Only three months ago we went on a trip to Hot Springs, Arkansas.  We stopped in Oklahoma City on the way to help John celebrate his 60th birthday.  We had a wonderful three days, even though it rained part of the time.  The trip back home included an overnight stop in Eureka Springs, where we visited the Thornton Chapel.  It was a very enjoyable trip.

We returned Friday night.  Saturday afternoon, Mary Ann woke up from a nap with her chest hurting.  We went to the Emergency Room and ended up spending three days in the hospital, getting fluid out of her system to relieve a relatively mild problem with Congestive Heart Failure.

Even though there had been no problem medications given to her while she was there, nothing other than lack of sleep and the distress for Mary Ann of being in the hospital, Mary Ann went home very confused and weak.  She spent the next four days sleeping.  Slowly she regained some alertness, the ability to feed herself again (most of the time) and returned to maybe 75% to 80% of where she had been before the hospital stay.

Three months later, she is hallucinating most of the time she is awake.  She is either awake half or more of most nights, confused about where she is, reacting to dreams and hallucinations, unable to distinguish between them and reality. She has not been able to sit up in a chair.  Even with the safety belt on the chair she hangs almost falling out of it.  She was finally willing to lie down in bed and watch television.  For the last hour and a half or so she has been lying in there mostly awake, taking things not visible to me and putting them in her mouth.  She can only on occasion feed herself.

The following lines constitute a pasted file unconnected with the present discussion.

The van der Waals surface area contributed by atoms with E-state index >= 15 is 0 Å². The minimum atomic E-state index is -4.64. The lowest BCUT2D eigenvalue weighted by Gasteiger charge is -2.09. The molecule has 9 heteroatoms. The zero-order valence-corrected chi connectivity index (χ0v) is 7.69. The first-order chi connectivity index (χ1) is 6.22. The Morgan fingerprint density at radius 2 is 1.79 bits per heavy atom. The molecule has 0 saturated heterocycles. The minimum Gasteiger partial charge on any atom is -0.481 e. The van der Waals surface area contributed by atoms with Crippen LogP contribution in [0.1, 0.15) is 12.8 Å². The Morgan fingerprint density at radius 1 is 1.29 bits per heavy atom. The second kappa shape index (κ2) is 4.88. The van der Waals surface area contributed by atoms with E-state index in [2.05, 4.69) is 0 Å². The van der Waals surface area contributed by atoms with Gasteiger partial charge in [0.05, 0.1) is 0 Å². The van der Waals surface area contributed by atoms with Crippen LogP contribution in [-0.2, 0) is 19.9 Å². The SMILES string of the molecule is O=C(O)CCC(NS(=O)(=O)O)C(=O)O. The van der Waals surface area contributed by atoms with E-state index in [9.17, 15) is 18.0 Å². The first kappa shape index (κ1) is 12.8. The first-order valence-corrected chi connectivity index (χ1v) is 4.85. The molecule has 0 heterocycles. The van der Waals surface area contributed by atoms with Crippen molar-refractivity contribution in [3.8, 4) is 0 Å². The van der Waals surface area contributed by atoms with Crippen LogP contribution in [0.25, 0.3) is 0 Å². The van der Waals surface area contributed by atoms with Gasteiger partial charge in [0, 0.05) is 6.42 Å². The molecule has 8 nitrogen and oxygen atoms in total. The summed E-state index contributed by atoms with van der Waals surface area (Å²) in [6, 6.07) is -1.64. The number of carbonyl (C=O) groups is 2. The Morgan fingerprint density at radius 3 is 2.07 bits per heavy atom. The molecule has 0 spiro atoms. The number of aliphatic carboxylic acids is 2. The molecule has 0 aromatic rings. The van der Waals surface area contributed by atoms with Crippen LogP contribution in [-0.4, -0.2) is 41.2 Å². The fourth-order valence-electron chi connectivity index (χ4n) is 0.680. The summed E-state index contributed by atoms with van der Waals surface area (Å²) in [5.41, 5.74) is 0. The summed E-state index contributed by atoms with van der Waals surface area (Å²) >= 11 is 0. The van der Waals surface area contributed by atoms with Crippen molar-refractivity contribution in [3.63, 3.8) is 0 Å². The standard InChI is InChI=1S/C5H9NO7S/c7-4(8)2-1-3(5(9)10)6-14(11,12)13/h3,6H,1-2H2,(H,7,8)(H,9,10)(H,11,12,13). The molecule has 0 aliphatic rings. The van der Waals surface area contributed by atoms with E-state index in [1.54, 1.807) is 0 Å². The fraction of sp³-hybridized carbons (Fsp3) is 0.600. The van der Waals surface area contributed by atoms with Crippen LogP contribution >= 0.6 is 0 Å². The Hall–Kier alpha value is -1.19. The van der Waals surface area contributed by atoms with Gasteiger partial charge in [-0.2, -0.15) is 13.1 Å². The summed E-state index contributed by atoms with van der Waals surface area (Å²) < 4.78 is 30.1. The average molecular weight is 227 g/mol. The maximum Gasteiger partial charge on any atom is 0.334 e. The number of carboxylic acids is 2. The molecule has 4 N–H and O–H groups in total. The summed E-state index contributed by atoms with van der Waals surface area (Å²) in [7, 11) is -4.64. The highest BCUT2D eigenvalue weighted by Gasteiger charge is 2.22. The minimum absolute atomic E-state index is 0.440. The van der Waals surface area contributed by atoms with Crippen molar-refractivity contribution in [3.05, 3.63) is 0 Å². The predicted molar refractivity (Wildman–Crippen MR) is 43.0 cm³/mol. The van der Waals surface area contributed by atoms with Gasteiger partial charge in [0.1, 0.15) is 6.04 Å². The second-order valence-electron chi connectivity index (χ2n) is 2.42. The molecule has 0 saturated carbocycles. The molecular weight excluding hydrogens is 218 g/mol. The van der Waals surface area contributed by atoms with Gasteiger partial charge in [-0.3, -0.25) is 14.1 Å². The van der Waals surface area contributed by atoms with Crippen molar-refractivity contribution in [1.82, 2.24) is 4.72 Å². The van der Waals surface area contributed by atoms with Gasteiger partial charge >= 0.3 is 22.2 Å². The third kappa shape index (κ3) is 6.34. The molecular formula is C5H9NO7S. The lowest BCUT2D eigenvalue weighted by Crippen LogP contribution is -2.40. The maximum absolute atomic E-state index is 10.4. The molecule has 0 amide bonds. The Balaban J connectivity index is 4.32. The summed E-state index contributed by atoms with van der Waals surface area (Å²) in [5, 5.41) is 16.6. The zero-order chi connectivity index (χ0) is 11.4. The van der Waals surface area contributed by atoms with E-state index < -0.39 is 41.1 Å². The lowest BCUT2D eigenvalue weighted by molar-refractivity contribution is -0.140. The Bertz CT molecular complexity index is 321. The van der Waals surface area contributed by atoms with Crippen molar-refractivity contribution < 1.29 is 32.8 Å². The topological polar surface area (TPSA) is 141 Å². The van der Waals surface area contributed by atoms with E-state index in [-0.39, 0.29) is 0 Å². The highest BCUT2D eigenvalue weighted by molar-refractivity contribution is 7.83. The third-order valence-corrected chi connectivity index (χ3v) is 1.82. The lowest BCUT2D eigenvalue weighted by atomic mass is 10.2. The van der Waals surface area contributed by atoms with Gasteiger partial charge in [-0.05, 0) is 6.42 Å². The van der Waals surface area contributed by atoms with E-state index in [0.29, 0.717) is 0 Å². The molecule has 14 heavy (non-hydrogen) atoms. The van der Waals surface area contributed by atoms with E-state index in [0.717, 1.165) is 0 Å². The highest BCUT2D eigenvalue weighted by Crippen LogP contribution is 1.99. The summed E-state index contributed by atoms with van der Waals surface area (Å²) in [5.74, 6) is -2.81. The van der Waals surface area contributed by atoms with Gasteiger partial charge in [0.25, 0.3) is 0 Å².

This morning she told me about the hippopotamus.  She admitted that it was probably just a dream.  I was encouraged a bit that she spoke as if she knew it wasn’t real.  We were trying to find a Kleenex that had fallen in the water, and a hippopotamus appeared.  Then there were eight, she counted them then told me the number.

It is hard to absorb so much change in such a short time.  I am certainly not done challenging the medication regimen to see if there are changes that might help.

The afternoon today has gone a little better.  The hallucinations have continued but at a less intense and distressing pace.  She has had her head down most but not all of the time.

Lunch surprised me in that, while she said she did not want me to help her eat, she accepted my help anyway.  I had made a boxed pasta salad I found in the cupboard.  We happened to have some of the suggested optional additions in the house.  I did not expect her to eat it, but she was interested in tasting it.  She ate a large quantity of it.

At supper, after she allowed me to help, she ate a reasonable amount of Mary’s pork chops from the freezer and some of an Uncle Ben’s wild rice side dish.  Immediately after supper, we headed out to get my coffee refill (Mary had delivered a cup earlier today), and we got some B&R.  She managed to eat part of the two scoops on her own and then let me help her get the rest.  She had begun spending more time with the hallucinated food and the ice cream was melting.